Date of Award


Degree Type


Degree Name

Doctor of Philosophy (PhD)

Graduate Group


First Advisor

Barry S. Cooperman


During translation elongation, amino acid residues are repetitively added to the growing nascent peptide chain, directed by the mRNA sequence and facilitated by two elongation factors, EF-Tu and EF-G. In this thesis, translation elongation is investigated from two new perspectives to further explore the underlying mechanisms.

In the first approach, a functional EF-Tu derivative labeled with a fluorescence quencher was prepared and used for the development of two fluorescent assays to study EF-Tu:L11 and EF-Tu:tRNA FRET signals. Application of these two assays revealed the tRNA discrimination on the ribosomal A-site, the effects of error-inducing antibiotics on tRNA selection, and tRNA release from EF-Tu on the ribosome regulated by EF-Tu:tRNA affinity. In combination with other assays measuring pre-translocation complex formation, ensemble and single molecule FRET studies of the EF-Tu:L11:tRNA triangle indicated that EF-Tu:L11 separation occurs concurrently with inorganic phosphate release and tRNA accommodation, but prior to EF-Tu separation from tRNA and dissociation from the ribosome. The latter process proceeds through two possible pathways, rapid but reversible dissociation followed by a conformational change off the ribosome versus slow conformational change on the ribosome followed by rapid dissociation.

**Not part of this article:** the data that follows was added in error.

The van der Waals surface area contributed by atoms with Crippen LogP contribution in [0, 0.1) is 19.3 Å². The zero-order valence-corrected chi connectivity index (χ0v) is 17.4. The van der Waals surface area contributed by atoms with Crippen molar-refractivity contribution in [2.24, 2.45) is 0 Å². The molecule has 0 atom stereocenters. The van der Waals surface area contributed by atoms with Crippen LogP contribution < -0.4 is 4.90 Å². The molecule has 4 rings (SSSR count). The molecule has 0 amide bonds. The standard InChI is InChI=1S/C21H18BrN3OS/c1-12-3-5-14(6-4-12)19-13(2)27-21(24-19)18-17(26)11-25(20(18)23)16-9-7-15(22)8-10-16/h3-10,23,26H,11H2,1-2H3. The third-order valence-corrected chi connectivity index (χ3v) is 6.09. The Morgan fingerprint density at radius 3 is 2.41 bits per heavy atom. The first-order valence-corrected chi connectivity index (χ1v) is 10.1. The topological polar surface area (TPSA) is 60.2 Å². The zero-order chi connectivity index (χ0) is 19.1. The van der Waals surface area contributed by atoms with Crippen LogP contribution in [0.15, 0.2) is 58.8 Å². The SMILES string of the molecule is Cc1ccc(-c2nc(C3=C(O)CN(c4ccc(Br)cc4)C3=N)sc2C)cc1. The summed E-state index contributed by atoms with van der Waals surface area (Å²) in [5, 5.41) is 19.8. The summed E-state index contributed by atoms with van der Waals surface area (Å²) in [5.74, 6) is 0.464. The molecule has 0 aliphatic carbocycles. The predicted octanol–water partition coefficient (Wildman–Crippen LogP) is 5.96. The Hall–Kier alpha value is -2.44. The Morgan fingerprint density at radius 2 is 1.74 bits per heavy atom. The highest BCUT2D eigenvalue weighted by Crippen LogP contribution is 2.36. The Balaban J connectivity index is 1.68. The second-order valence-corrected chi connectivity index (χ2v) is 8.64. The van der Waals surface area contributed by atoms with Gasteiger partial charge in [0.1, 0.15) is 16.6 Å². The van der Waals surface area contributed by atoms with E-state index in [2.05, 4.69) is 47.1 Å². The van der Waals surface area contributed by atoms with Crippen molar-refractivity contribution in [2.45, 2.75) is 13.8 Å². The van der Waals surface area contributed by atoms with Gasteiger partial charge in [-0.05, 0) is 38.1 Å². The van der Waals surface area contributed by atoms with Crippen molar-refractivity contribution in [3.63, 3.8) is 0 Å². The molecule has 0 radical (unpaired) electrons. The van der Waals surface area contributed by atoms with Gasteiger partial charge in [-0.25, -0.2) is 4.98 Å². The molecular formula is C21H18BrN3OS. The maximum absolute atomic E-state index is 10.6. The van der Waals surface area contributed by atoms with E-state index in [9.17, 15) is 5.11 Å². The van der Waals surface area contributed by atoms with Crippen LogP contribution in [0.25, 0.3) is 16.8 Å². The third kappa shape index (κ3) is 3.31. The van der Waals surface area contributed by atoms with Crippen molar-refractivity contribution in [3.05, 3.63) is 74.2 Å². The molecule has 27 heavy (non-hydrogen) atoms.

Translation elongation was also studied using mRNAs specifically modified with fluorescent isomorphic nucleoside mimetics. These modified mRNAs maintain considerable functionalities in the formation of initiation, pre-translocation and post-translocation complexes, although with different efficiencies, and show fluorescence changes in different patterns upon ribosomal complex conversion. Pre-steady state measurements of these fluorescence changes demonstrate the responses of modified mRNAs to codon:anticodon interaction occurring after ternary complex initial binding to the ribosome but before tRNA accommodation into the A-site, and mRNA movements on the ribosome during translocation.

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